Where the Clunker Stands Tall
Just outside Alliance, Neb.--Michael and I did the math: Thirty-eight clunkers at $4,500 a piece comes to a total of $171,000.
That’s what the vehicles that make up Carhenge – stacked to resemble England’s Stonehenge – would be worth under the Cash for Clunkers program that ends today. As a goodbye to the program that has stimulated so much debate along our travels – we met a convenience store clerk who bragged about a new car he bought under the program on the same week a waitress lamented how it did her no good without decent credit – Michael and I decided to stop at the Nebraskan monument of broken-down gas guzzlers. So what if the vehicles hadn't run in years (and wouldn't really be eligible for the program), if ever there was an ode to the clunker, this was it.
Once rejected by locals as more junk than art, the site has now become a part of the American road trip, drawing travelers from 50 states and 24 countries last year. On the day we stopped there, so did a Virginia family. They wore t-shirts and sweatshirts from places they had just driven through: Michigan, Oklahoma and South Dakota.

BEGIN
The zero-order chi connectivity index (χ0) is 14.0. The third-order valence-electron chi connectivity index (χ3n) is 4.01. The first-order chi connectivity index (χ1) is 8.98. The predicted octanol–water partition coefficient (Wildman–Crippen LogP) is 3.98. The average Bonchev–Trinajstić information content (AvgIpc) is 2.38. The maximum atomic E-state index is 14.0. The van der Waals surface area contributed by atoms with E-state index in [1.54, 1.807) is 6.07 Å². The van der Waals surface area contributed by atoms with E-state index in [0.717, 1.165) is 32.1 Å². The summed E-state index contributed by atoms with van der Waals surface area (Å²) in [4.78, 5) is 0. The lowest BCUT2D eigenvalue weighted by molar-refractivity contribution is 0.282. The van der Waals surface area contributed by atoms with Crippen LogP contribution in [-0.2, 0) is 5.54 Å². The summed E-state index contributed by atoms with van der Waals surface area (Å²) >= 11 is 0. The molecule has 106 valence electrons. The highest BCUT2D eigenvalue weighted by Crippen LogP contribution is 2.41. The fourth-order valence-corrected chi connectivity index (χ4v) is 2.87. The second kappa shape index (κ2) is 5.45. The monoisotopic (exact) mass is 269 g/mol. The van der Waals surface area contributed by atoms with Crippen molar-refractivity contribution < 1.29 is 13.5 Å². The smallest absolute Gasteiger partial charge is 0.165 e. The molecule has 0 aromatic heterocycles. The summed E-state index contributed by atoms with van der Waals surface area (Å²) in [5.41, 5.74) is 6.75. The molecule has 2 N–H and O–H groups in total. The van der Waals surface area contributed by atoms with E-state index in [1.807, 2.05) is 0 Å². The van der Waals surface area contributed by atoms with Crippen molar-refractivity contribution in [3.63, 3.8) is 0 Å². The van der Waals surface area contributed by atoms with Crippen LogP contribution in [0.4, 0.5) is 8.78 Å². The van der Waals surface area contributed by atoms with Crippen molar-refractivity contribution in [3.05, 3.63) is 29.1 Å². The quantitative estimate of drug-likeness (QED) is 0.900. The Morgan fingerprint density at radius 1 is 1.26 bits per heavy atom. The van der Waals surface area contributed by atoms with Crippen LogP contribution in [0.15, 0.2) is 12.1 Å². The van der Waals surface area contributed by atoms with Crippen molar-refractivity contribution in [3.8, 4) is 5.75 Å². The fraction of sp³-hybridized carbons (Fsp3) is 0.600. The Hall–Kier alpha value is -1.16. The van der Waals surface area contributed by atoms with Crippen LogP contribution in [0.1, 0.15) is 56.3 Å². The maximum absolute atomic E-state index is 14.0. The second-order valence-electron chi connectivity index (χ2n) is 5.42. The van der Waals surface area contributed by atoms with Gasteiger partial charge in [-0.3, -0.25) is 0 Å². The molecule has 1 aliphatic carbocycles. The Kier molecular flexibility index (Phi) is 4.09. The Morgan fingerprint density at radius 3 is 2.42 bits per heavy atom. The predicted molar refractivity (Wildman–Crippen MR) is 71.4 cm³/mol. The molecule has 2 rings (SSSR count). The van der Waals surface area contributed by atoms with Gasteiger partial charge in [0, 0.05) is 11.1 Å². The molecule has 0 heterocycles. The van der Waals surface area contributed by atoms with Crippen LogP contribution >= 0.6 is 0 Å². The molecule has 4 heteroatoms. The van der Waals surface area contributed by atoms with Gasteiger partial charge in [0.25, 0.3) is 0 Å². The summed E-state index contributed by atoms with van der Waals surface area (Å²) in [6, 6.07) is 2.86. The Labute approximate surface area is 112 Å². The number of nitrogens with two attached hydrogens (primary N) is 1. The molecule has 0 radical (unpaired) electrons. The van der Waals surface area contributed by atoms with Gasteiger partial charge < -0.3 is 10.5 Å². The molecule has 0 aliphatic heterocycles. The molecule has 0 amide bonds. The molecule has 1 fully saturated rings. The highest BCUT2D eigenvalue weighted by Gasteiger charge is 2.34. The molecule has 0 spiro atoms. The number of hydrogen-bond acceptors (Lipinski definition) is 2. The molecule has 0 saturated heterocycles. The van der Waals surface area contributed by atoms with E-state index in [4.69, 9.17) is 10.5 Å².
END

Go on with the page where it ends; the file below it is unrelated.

“Sometimes I think the tendency is to go toward the major tourist attractions, but we try to seek out the unique,” David Salerno, of Suffolk, said.
“That’s the sort of the stuff I love to learn about, the weird stuff that no one knows about,” his 11-year-old daughter, Ariel, said. “Did you know there was a hall of records behind Lincoln’s head on Mt. Rushmore?”
She and her 8-year-old brother Benji played on one of the slate-colored cars for about half an hour before their parents told them it was time to get in the minivan
Next on the family's list of sites to see was the ball of twine in Kansas.
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